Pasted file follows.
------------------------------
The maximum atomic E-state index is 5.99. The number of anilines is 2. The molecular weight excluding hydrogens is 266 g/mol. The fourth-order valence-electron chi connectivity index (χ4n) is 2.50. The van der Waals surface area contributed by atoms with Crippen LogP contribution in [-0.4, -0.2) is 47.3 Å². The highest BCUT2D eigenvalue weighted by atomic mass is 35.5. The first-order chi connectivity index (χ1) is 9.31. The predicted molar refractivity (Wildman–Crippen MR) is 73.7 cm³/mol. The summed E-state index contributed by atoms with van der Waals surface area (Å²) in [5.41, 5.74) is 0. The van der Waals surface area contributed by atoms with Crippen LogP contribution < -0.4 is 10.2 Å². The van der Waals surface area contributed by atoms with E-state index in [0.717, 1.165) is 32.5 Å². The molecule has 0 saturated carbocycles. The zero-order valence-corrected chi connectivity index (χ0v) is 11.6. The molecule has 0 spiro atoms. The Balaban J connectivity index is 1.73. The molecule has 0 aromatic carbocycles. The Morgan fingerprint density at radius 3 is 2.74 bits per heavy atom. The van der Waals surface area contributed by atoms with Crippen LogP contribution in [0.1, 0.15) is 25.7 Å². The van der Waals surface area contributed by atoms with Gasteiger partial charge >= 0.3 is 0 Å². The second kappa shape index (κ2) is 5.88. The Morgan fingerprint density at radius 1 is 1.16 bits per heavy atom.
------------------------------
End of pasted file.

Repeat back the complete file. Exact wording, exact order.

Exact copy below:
The maximum atomic E-state index is 5.99. The number of anilines is 2. The molecular weight excluding hydrogens is 266 g/mol. The fourth-order valence-electron chi connectivity index (χ4n) is 2.50. The van der Waals surface area contributed by atoms with Crippen LogP contribution in [-0.4, -0.2) is 47.3 Å². The highest BCUT2D eigenvalue weighted by atomic mass is 35.5. The first-order chi connectivity index (χ1) is 9.31. The predicted molar refractivity (Wildman–Crippen MR) is 73.7 cm³/mol. The summed E-state index contributed by atoms with van der Waals surface area (Å²) in [5.41, 5.74) is 0. The van der Waals surface area contributed by atoms with Crippen LogP contribution < -0.4 is 10.2 Å². The van der Waals surface area contributed by atoms with E-state index in [0.717, 1.165) is 32.5 Å². The molecule has 0 saturated carbocycles. The zero-order valence-corrected chi connectivity index (χ0v) is 11.6. The molecule has 0 spiro atoms. The Balaban J connectivity index is 1.73. The molecule has 0 aromatic carbocycles. The Morgan fingerprint density at radius 3 is 2.74 bits per heavy atom. The van der Waals surface area contributed by atoms with Crippen LogP contribution in [0.1, 0.15) is 25.7 Å². The van der Waals surface area contributed by atoms with Gasteiger partial charge >= 0.3 is 0 Å². The second kappa shape index (κ2) is 5.88. The Morgan fingerprint density at radius 1 is 1.16 bits per heavy atom.